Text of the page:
Shocking use of genome editing



The day before an international summit devoted to genome editing, He Jiankui - a Chinese researcher at Southern University of Science and Technology in Shenzen - has managed to shock many by claiming to have altered the genomes of twin sisters.The alteration was intended to make the child's cells resistant to infections by HIV.

The statement, still unreported in a scientific paper, has provoked a wave of criticism, making some scientists and bioethicists call the work "premature, "ethically questionable" or even "monstrous".The Chinese Society for Cell Biology made a statement calling the research "a serious violation of the laws and regulations of the Chinese government and the consensus of the Chinese research community".Furthermore, the university issued a statement announcing the initiation of an investigation concerning the research due to its alleged serious violation of academic ethics and norms.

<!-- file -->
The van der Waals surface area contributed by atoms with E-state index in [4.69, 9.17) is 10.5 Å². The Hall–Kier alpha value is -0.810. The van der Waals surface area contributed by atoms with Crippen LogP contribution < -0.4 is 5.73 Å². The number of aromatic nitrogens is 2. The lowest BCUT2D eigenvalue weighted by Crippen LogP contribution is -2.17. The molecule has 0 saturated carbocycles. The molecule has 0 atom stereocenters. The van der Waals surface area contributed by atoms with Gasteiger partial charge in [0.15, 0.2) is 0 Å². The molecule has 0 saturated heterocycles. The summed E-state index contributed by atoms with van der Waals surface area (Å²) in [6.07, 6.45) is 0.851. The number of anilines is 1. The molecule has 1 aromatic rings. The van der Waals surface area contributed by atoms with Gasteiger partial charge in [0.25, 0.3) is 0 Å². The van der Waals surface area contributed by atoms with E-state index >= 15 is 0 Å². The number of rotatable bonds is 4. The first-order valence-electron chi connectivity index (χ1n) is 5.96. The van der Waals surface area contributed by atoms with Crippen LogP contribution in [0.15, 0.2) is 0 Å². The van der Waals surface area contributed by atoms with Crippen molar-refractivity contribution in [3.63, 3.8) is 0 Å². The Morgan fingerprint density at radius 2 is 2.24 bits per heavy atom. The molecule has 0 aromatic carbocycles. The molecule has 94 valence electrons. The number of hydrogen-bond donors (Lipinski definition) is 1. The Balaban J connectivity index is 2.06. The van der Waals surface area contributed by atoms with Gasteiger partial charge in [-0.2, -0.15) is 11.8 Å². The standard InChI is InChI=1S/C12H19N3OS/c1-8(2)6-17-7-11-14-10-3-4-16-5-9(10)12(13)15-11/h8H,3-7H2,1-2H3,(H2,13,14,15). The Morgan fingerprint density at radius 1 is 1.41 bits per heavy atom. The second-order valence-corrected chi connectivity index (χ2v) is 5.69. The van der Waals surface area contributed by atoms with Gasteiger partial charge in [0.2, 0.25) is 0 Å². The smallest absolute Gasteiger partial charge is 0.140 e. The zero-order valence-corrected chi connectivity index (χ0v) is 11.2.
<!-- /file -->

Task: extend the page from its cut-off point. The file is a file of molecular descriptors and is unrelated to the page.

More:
Meanwhile, other scientists asked for the disclosure of details of the experiment.The researcher revealed that he had genetically altered the embryos of seven couples in the course of their fertility treatments, out of which one insemination proved successful.Each of these cases involved the HIV-infected father.The experiment served the purpose of introducing a rare, natural and genetic variation that could hamper infecting white blood cells with HIV.Particularly, it was a region of the receptor named CCR5 - located on the surface of white blood cells ? that underwent removal with the use of the genome-editing technique named CRISPR-Cas9.

Source: sciencemag

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